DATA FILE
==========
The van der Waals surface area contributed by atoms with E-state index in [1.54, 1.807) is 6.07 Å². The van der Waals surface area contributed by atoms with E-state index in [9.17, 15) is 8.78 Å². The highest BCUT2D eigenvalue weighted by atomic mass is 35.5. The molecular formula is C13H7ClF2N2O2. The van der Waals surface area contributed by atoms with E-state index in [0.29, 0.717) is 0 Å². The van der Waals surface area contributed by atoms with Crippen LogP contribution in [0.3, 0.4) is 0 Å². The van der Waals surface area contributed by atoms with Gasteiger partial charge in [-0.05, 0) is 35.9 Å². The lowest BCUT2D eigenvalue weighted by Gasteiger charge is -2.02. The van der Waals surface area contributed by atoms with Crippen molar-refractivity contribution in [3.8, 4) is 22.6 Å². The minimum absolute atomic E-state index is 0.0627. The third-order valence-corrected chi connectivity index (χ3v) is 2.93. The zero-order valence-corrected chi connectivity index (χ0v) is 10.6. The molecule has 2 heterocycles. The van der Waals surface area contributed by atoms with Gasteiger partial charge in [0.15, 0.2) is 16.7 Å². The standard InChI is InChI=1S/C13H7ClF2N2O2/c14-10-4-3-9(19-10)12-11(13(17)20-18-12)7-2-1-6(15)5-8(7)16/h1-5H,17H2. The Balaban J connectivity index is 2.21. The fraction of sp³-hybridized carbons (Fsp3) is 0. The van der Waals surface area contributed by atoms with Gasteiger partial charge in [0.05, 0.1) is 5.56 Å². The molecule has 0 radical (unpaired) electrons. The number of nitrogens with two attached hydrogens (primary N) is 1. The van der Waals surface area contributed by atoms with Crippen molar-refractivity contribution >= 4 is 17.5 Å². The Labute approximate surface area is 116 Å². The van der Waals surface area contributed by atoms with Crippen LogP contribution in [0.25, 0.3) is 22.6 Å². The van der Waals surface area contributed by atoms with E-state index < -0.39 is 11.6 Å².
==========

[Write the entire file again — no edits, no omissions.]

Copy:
The van der Waals surface area contributed by atoms with E-state index in [1.54, 1.807) is 6.07 Å². The van der Waals surface area contributed by atoms with E-state index in [9.17, 15) is 8.78 Å². The highest BCUT2D eigenvalue weighted by atomic mass is 35.5. The molecular formula is C13H7ClF2N2O2. The van der Waals surface area contributed by atoms with E-state index in [0.29, 0.717) is 0 Å². The van der Waals surface area contributed by atoms with Crippen LogP contribution in [0.3, 0.4) is 0 Å². The van der Waals surface area contributed by atoms with Gasteiger partial charge in [-0.05, 0) is 35.9 Å². The lowest BCUT2D eigenvalue weighted by Gasteiger charge is -2.02. The van der Waals surface area contributed by atoms with Crippen molar-refractivity contribution in [3.8, 4) is 22.6 Å². The minimum absolute atomic E-state index is 0.0627. The third-order valence-corrected chi connectivity index (χ3v) is 2.93. The zero-order valence-corrected chi connectivity index (χ0v) is 10.6. The molecule has 2 heterocycles. The van der Waals surface area contributed by atoms with Gasteiger partial charge in [0.15, 0.2) is 16.7 Å². The standard InChI is InChI=1S/C13H7ClF2N2O2/c14-10-4-3-9(19-10)12-11(13(17)20-18-12)7-2-1-6(15)5-8(7)16/h1-5H,17H2. The Balaban J connectivity index is 2.21. The fraction of sp³-hybridized carbons (Fsp3) is 0. The van der Waals surface area contributed by atoms with Gasteiger partial charge in [0.05, 0.1) is 5.56 Å². The molecule has 0 radical (unpaired) electrons. The number of nitrogens with two attached hydrogens (primary N) is 1. The van der Waals surface area contributed by atoms with Crippen molar-refractivity contribution >= 4 is 17.5 Å². The Labute approximate surface area is 116 Å². The van der Waals surface area contributed by atoms with Crippen LogP contribution in [0.25, 0.3) is 22.6 Å². The van der Waals surface area contributed by atoms with E-state index < -0.39 is 11.6 Å².